All of the above being absolutely abstractly true. It is less efficient; it can lead to problems; but you need to own those problems in order to stay ahead of the competition and be able to carry out controlled experiments with visibility.

Strategies for iterating on runtime flags

You can focus on mitigation later, like local caching after you're sure in a controlled environment the feature-flags work

You can also increase logging and serialize data to event-based systems, where feature flags might perhaps be included in event payloads, so you can inspect the state of a system at the time a thing was done and avoid needing to pass sensetive user-context through distributed systems.

There is too much to go into here, but the crux is that there is so much rigidity in avoiding this, you give every single feature, punchers-chance to knock-out one or more of your services.

Commercial offerings such as LaunchDarkly and Split.io have some mitigations for many of these problems, as well as trading time writing software, for time reading about existing software which operates in a consistent fashion, and is more likely to have external mindshare than the thing you frankenstein up. So you may want to use a provider to solve some efficiency related parts of not baking in state to releases.

Number of experiments

This last one is very close to the longevity of experiments. If you measure too much, it will cost too much or require so much data it becomes prohibitive.

Put in computing terms, you need to partition your workload, so that you operate within limited bounds.

32 teams working on one application should be enough. If you need more, or likely before then; split the program.

I've never worked somewhere with 32 teams all feature flagging one single piece of software at once. You got me; but I imagine it's a form of hell on earth you never quite recover from. This is where partitioning systems can be of use.

Tales from the mines

In my last role, we had a request from executive team to push multivariate experiments with variants of variants without concluding the original experiment, in line with many other experiments. Instead of 2 states, we now had 4 for a single email, which increased every time a new dimension was considered; and probably didn't spend as much time as we could or should validating information because controlling complex experiments is hard.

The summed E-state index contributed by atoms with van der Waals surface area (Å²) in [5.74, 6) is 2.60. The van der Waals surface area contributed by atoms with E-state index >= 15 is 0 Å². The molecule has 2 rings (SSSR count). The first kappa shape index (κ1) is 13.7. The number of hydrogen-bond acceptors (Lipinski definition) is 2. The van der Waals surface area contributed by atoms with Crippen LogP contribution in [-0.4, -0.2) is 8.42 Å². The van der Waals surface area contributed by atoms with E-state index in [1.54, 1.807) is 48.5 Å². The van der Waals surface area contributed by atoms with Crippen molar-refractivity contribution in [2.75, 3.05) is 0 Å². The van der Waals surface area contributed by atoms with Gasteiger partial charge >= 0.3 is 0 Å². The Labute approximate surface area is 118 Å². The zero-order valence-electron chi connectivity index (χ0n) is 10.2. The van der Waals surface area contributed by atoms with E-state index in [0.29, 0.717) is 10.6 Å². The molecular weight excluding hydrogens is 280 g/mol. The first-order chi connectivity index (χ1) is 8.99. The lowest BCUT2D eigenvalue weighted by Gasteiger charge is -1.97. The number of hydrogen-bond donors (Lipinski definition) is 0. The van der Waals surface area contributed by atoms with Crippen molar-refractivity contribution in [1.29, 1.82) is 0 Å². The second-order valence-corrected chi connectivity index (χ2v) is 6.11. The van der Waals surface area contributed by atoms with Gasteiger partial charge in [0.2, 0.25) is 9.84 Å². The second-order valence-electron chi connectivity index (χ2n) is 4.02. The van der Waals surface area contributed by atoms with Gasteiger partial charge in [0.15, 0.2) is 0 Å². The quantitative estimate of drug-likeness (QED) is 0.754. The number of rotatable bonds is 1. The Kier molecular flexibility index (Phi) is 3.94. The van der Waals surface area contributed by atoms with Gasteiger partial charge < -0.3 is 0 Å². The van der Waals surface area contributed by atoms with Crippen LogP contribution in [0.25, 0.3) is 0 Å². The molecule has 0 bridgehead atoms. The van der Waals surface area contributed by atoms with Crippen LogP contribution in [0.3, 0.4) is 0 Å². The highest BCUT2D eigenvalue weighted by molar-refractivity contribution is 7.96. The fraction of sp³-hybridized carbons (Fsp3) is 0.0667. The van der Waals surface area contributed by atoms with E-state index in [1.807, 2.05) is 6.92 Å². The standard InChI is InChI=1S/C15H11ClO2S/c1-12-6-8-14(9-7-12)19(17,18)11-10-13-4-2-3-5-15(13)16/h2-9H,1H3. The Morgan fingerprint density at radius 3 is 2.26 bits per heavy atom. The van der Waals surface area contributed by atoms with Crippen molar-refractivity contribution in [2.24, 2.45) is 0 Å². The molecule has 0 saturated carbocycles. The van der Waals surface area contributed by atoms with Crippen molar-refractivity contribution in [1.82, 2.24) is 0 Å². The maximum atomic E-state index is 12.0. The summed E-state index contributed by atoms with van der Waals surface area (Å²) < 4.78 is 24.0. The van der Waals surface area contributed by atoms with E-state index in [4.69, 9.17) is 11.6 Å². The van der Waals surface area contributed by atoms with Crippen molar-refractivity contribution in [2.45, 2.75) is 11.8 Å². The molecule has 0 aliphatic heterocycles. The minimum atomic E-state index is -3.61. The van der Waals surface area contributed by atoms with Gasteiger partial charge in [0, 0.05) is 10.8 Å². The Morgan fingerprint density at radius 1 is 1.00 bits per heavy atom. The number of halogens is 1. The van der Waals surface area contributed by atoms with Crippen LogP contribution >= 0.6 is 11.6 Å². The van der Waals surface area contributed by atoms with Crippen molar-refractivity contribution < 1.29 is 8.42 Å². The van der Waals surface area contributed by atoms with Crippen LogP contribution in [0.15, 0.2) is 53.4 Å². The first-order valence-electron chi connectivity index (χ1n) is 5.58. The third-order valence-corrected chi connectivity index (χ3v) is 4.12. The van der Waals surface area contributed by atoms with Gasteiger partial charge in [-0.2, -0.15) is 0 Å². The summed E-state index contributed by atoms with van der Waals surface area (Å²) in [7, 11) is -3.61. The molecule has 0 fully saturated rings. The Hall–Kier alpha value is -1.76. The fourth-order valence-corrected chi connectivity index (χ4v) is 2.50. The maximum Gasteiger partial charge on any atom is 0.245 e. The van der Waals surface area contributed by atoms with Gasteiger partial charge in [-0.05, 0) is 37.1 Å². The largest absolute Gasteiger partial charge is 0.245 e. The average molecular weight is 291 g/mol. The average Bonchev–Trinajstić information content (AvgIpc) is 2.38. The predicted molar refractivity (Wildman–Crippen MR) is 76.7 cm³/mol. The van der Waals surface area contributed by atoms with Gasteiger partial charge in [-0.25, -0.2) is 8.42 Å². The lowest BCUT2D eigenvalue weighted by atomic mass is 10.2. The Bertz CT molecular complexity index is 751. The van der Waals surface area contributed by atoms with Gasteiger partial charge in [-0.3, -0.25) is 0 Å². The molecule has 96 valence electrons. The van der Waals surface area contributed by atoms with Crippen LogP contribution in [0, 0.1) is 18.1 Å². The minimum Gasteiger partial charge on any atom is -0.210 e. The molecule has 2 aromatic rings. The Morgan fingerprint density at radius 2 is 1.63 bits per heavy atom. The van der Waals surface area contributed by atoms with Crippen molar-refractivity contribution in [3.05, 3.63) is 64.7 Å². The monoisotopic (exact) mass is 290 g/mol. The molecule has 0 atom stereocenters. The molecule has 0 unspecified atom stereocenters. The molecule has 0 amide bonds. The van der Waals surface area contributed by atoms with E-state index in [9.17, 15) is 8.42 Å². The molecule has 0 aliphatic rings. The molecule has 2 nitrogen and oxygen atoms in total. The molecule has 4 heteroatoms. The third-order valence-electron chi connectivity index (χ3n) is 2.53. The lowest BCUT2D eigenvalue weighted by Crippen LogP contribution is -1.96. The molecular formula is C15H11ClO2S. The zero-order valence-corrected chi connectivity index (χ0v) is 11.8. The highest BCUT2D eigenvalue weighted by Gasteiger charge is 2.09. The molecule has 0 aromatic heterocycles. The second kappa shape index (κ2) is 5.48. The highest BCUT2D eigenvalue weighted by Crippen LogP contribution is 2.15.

You can in cases like this, simplify. What that looks like will depend on your product team and leadership.

All of your experiments are constantly interacting. Don't let anyone lie to you that this is scientific. This is the best we can do because of a lack of scientific data and control being possible in limited days, with limited time and often limited people. Set yourself up for success.

Impact on Approach to Engineering

STOP. Don't change that code in-place. Extract it to it's own area if there is not already a control plane / point around it.

A central part of feature flagging is that you avoid altering existing code. This is a bug-bear when I see altering code in feature-flagged environments. The only code you should alter is dead code. Everything else is in-use, and could ruin someones day.

But I have to fix {x}

Please do so, by first ensuring you don't make {x} worse.

By replacing the outer-most function signature and implementing a strategy, no matter how calcified, or enshrined in your specific feature-flagged new-version, you enable yourself to be wrong without upsetting people.

But what about...

There are cases where this is not possible. I still advocate for the least possible changes, including optional arguments to recognise that you can go back, using language features such as Java Optional and Python or other language ternaries or branching logic


feature_flag_get_value(**inputs) if should_feature_flag else None

Inline argument style optional argument

Perhaps this is more clear


if (should_feature_flag) {
	arguments['something optional'] = feature_flag_get_value(**inputs);
}

Distinct block style optional argument

The point is not about the language, but the recognition there is some value in what-is; and that needs to be understood.

Finishing up on not altering code

For the wide majority of cases, you can and should, avoid altering existing code, when using this pattern. Instead, accept deploying more code. This enables a switch-back in the case an experiment has unforeseen outcomes, or you just were not perfect today. It happens.

You will have to then dedicate time to go-back and remove some of this complexity for non-optional components. Perhaps you don't have one product at the point you have 5 levels of strategy per-feature is a thing you should call-out to product teams.

Concluding

Feature flagging should absolutely be a part of your modern deployment workflow. If you're not there yet, don't worry, but know that you're consciously not doing, or not yet able to be doing a thing and roadmap it.

  • You'll gain new language to address, segment, and think about your customers with product teams.
  • You can reduce or avoid on-call, and emergency actions.
  • Instead of thinking in binary exclusive terms, you can apply "in this situation, with this environment do {X} strategies".
  • You can rapidly respond to customer needs and ensure the business is enabled as soon as possible.
  • You'll be able to communicate risk in a clearer way, and gain operational visibility.
  • You may be able to use third-party services, to do this without inventing yourself.

Stay safe, and have a drink. This was hard to keep short. Hopefully it helps.